The reader of Esmond in India understands its events much better than the characters do. Associated with this relative superiority of knowledge is a markedly low level of sympathy. Few, if any, of the characters seem attractive; all are much more easily characterized by faults than by virtues. Most of Har Dayal’s family appear snobbish to the point of hypocrisy. Their social position depends on Har Dayal’s standing as an interpreter of culture and the arts, and all the children have been expensively educated. Yet none of them seems to have retained even a mild interest in his or her studies. In an early scene, Shakuntala picks up an artistic magazine entitled Advance and riffles through its pages, thinking that she must ask “Daddyji” to tell her which articles to read when she has time. That, however, is as far as her interest goes. Her brother and sister-in-law are more frankly uninterested in anything except money, and even her father is exposed as a mere speechmaker and committee member, with no substance behind his words.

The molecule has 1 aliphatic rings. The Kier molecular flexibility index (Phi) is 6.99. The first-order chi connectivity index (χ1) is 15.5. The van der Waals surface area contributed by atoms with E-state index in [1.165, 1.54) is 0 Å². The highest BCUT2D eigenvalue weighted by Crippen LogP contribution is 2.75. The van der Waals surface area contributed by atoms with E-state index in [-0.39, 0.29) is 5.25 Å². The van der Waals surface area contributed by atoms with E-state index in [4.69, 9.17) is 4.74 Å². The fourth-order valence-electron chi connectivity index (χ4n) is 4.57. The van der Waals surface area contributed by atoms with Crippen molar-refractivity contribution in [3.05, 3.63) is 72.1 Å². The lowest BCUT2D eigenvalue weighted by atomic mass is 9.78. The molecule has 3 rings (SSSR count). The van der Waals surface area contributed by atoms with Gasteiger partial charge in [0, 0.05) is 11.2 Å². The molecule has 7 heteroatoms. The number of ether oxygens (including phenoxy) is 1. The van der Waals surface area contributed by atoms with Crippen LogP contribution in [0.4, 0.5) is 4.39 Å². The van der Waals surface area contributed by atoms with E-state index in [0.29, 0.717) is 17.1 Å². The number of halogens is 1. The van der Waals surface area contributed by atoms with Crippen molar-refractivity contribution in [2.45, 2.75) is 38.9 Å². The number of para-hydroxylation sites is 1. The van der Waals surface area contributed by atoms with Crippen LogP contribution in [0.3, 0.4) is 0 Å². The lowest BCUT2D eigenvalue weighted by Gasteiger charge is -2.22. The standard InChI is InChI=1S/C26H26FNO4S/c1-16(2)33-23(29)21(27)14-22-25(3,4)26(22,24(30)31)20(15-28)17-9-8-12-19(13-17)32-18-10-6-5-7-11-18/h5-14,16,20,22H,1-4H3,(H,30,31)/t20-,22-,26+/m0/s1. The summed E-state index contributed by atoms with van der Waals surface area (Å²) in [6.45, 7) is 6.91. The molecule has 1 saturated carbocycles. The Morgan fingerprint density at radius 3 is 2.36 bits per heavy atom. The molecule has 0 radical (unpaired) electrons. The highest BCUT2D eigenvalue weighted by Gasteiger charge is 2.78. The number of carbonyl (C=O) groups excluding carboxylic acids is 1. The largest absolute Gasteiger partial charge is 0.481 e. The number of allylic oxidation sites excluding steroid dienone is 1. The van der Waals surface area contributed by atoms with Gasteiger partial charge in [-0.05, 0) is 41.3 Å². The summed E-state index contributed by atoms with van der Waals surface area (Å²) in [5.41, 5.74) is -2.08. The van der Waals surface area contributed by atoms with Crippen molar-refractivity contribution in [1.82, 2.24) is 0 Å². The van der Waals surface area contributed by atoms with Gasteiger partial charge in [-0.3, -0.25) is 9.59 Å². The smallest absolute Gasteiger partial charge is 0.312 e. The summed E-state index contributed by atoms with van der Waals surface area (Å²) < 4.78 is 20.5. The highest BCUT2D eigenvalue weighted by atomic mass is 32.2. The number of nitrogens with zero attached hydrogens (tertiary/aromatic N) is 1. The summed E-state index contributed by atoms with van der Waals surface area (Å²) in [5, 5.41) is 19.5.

On the other side, Ram Nath’s family seem more physically repellent. Gulab, in particular, though famous as a beauty, radiates idleness and gluttony. Here, however, a cultural element enters. To Esmond (and very probably to any Western reader), Gulab’s smotheringly close relationship with her son Ravi, full of ardent kisses and embraces, seems downright unhealthy, as does her continuous appetite for scented oil, sugared milk with rose essence, cream-cheese curry, food fried in clarified butter, and the rest of a lovingly described Indian diet. At the same time, though, Esmond’s careful lunches, close self-control, and especially the concealed aggression of his speech, are all presented from an Indian viewpoint, coming over as cold, finicky, often ridiculous. One can see why Uma should want to take Gulab and Ravi away from this bloodless man and simultaneously why Esmond should want to flee to England, find another wife, and hope for a less sticky and cloying environment. “To know all is to forgive all,” runs the old adage, and the reader certainly knows much about Ruth Prawer Jhabvala’s characters by the end. Forgiveness, however, is less encouraged by the novel than cool evaluation, tinged by regret or pity.